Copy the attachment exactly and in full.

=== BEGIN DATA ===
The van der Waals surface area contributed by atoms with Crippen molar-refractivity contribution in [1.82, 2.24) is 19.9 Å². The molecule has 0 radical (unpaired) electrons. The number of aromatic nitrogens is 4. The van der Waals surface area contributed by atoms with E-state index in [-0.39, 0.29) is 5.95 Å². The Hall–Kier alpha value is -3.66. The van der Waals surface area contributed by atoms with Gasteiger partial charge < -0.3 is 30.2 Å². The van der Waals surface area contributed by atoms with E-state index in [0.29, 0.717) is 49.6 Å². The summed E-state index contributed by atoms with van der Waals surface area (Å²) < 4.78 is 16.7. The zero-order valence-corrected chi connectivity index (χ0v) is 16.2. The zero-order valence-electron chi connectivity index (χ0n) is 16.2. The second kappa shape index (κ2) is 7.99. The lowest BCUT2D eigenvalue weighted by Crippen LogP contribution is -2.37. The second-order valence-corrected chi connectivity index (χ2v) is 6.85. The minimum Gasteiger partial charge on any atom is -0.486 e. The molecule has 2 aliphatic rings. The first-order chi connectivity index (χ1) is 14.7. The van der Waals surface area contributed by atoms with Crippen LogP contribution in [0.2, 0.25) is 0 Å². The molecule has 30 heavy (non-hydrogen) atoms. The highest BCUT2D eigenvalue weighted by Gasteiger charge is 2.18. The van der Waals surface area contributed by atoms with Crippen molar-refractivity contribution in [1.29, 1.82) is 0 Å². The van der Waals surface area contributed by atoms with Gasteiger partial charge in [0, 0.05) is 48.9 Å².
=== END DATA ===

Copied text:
The van der Waals surface area contributed by atoms with Crippen molar-refractivity contribution in [1.82, 2.24) is 19.9 Å². The molecule has 0 radical (unpaired) electrons. The number of aromatic nitrogens is 4. The van der Waals surface area contributed by atoms with E-state index in [-0.39, 0.29) is 5.95 Å². The Hall–Kier alpha value is -3.66. The van der Waals surface area contributed by atoms with Gasteiger partial charge < -0.3 is 30.2 Å². The van der Waals surface area contributed by atoms with E-state index in [0.29, 0.717) is 49.6 Å². The summed E-state index contributed by atoms with van der Waals surface area (Å²) < 4.78 is 16.7. The zero-order valence-corrected chi connectivity index (χ0v) is 16.2. The zero-order valence-electron chi connectivity index (χ0n) is 16.2. The second kappa shape index (κ2) is 7.99. The lowest BCUT2D eigenvalue weighted by Crippen LogP contribution is -2.37. The second-order valence-corrected chi connectivity index (χ2v) is 6.85. The minimum Gasteiger partial charge on any atom is -0.486 e. The molecule has 2 aliphatic rings. The first-order chi connectivity index (χ1) is 14.7. The van der Waals surface area contributed by atoms with Crippen LogP contribution in [0.2, 0.25) is 0 Å². The molecule has 30 heavy (non-hydrogen) atoms. The highest BCUT2D eigenvalue weighted by Gasteiger charge is 2.18. The van der Waals surface area contributed by atoms with Crippen molar-refractivity contribution in [1.29, 1.82) is 0 Å². The van der Waals surface area contributed by atoms with Gasteiger partial charge in [0, 0.05) is 48.9 Å².